Gen X-ers will instantly recognize Burl Ives's voice from his appearance as a rotund snowman in the animated TV classic Rudolph the Red Nosed Reindeer. But more mature listeners should remember that Ives was a key figure in the folk explosion of the '50s. His pop handling of traditional tunes brought him great success, and this CD collects some of his best. A few tracks, like a swinging "Blue Tail Fly," complete with Andrews Sisters-style background singing, may seem anathema to the folk aesthetic, but that's splitting hairs. If nothing else, this is exceedingly friendly music, and there's nothing wrong with that.
The Monkees were a pop rock group. Assembled in Los Angeles in 1966 by Robert "Bob" Rafelson and Bert Schneider for the American television series The Monkees, which aired from 1966 to 1968, the musical acting quartet was composed of Americans Micky Dolenz, Michael Nesmith and Peter Tork, and Englishman Davy Jones. All music was supervised by producer Don Kirshner. At the time of the group's formation, its producers saw The Monkees as a Beatles-like band. At the start, the band members provided vocals, and were given some performing and production opportunities, but they eventually fought for and earned the right to collectively supervise all musical output under the band's name. The group undertook several concert tours, allowing an opportunity to perform as a live band as well as on the TV series.
The Supremes were the second most successful group of the 60s, after the Beatles. They first shot to superstardom when they enjoyed five No.1 singles in succession from 1964-65: "Where Did Our Love Go?", "Baby Love", "Come See About Me", "Stop! In The Name of Love" and "Back In My Arms Again". "Baby Love" topped the chart in Britain too. After a short break of comparatively disappointing singles (No.11 is a flop after five No.1's), they returned to the top in 1966 with "You Can't Hurry Love", "You Keep Me Hangin' On", "Love Is Here And Now You're Gone" and "The Happening". The group's…
Small Faces were an English rock and roll band from East London, heavily influenced by American rhythm and blues. The group was founded in 1965 by members Steve Marriott, Ronnie Lane, Kenney Jones, and Jimmy Winston, although by 1966 Winston was replaced by Ian McLagan as the band's keyboardist. The band is remembered as one of the most acclaimed and influential mod groups of the 1960s, With memorable hit songs such as "Itchycoo Park", "Lazy Sunday", "All or Nothing", "Tin Soldier", and their concept album Ogdens' Nut Gone Flake, they later evolved into one of the UK's most successful psychedelic acts before disbanding in 1969. After the Small Faces disbanded, three of the members were joined by Ronnie Wood as guitarist, and Rod Stewart as their lead vocalist, both from The Jeff Beck Group, and the new line-up was renamed the Faces.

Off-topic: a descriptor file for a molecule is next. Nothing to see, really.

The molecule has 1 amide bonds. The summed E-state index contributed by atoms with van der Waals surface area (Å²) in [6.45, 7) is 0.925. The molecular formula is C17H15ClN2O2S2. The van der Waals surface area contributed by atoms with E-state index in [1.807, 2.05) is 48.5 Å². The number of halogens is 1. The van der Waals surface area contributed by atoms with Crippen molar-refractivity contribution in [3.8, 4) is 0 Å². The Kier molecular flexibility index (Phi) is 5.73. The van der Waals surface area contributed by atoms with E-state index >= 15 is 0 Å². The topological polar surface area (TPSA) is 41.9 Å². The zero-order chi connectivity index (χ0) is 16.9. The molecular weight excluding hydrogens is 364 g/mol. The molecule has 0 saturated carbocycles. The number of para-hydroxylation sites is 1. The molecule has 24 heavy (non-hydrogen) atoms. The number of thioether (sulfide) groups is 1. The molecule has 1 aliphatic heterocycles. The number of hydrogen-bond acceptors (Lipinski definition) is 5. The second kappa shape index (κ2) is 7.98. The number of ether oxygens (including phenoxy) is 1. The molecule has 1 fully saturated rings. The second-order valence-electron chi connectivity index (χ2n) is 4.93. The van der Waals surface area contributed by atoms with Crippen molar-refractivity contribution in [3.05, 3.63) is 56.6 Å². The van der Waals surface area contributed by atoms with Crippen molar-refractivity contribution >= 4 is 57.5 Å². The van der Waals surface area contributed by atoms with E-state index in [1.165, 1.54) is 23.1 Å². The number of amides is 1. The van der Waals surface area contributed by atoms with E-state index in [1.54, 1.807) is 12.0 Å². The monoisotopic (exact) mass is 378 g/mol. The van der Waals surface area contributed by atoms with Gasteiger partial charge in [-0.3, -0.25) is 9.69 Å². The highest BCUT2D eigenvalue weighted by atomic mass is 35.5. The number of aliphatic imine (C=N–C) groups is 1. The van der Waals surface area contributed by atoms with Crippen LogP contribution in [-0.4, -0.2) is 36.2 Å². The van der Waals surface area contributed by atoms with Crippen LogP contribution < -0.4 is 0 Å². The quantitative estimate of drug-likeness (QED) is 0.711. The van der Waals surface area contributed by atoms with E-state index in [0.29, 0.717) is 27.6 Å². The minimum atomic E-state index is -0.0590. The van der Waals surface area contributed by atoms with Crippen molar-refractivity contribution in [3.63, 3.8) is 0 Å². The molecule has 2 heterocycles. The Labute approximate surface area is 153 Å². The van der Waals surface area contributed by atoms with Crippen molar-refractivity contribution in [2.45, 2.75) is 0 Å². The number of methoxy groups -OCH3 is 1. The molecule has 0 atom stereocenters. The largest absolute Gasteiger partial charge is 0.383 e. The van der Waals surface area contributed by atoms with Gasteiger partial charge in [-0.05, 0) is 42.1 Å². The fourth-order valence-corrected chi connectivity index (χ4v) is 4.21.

The most popular exponent of the classic New Orleans R&B sound, Fats Domino sold more records than any other black rock & roll star of the 1950s. His relaxed, lolling boogie-woogie piano style and easygoing, warm vocals anchored a long series of national hits from the mid-'50s to the early '60s.
For many mainstream listeners, Toby Keith first appeared on their radar in 2002 with "Courtesy of the Red, White and Blue (The Angry American)," the blistering counterpoint to Alan Jackson's sorrowful "Where Were You When the World Stopped Turning" that turned Keith into a talk radio phenomenon and a genuine American star. Like many overnight success stories, Toby Keith's celebrity didn't happen overnight – it was the beginning of his second act, as the 2008 double-disc compilation 35 Biggest Hits makes plain….